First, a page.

Fuentes, Manuel Atanasio (1820–1889)

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Fuentes, Manuel Atanasio (1820–1889)

Manuel Atanasio Fuentes (b. 1820; d. 2 January 1889), Peru's foremost statistician of the era was also an acute observer of Lima in the mid-nineteenth century. A census taker, journalist, administrator, social commentator, satirist, historian, and folklorist, he also delivered expert opinion on legal and medical questions. Fuentes drew notice as a journalist in the 1840s, when he began writing on the everyday life and customs of Lima. A traditionalist who feared that guano excesses would destroy Peru's subsistence highland village economy and thus alter traditional highland culture, Fuentes sought to awaken intellectuals to thinking about the primacy of Andean culture. He also documented the size and variety of the artisan population of Lima in Guía histórico-descriptiva administrativa, judicial y de domicilio de Lima (1860), a study carried out after the artisan uprisings of 1858. Between 1858 and 1878 he produced a series of statistical studies based on painstaking research. His voluminous Estadística general de Lima (1858) listed data on every aspect of urban life: population, architecture, customs, and industry. He updated this survey four times and issued editions in French and English. He also wrote street guides and almanacs on Lima. As a public administrator, he directed the organization of a new faculty of political science and administration at the National University of San Marcos, a task undertaken at the behest of President Manuel Pardo, and he undertook the country's first scientific national census (1876).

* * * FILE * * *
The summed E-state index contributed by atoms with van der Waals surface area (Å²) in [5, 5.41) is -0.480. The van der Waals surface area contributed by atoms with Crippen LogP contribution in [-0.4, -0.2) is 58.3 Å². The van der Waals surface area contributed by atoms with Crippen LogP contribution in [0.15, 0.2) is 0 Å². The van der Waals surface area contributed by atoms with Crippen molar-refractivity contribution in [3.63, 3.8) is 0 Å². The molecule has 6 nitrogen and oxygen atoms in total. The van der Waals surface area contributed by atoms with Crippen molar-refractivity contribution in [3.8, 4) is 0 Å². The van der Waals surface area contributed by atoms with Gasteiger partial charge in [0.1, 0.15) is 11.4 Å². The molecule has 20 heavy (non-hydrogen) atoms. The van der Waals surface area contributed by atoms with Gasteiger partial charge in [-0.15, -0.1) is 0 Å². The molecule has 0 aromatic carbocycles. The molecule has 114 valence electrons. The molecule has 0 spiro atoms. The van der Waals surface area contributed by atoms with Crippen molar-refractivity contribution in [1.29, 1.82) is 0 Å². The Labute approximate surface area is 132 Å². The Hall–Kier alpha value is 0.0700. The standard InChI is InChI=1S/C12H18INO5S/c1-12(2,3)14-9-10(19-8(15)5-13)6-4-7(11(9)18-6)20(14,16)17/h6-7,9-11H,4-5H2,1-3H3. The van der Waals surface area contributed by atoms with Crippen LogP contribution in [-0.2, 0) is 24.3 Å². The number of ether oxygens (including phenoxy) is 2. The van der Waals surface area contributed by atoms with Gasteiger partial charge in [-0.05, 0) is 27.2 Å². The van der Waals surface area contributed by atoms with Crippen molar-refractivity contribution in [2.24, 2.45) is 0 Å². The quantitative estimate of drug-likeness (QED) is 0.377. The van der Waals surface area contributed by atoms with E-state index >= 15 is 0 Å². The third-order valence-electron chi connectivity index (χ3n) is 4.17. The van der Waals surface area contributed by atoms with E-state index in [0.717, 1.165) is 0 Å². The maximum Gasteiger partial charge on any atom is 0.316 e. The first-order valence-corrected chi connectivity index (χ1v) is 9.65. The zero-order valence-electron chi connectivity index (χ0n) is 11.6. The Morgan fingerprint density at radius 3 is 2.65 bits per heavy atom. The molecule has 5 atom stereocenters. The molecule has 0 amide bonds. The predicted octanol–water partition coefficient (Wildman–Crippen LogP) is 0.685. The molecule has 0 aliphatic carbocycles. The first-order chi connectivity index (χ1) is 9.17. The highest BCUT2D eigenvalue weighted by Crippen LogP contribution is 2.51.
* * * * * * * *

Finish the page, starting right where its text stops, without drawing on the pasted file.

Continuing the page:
See alsoJournalism; Peru: Peru Since Independence.


Paul Gootenberg, Imagining Development: Economic Ideas in Peru's "Fictitious Prosperity" of Guano, 1840–1880 (1993), esp. pp. 64-71.

Alfonso W. Quiroz, Domestic and Foreign Finance in Modern Peru, 1850–1950: Financing Visions of Development (1993).

Additional Bibliography

Coloma Porcari, César. La ciudad de los reyes y la guía del viajero en Lima de Manuel Atanasio Fuentes. Lima: Instituto Latinoámericano de Cultura y Desarrollo, 1997.

                                        Vincent Peloso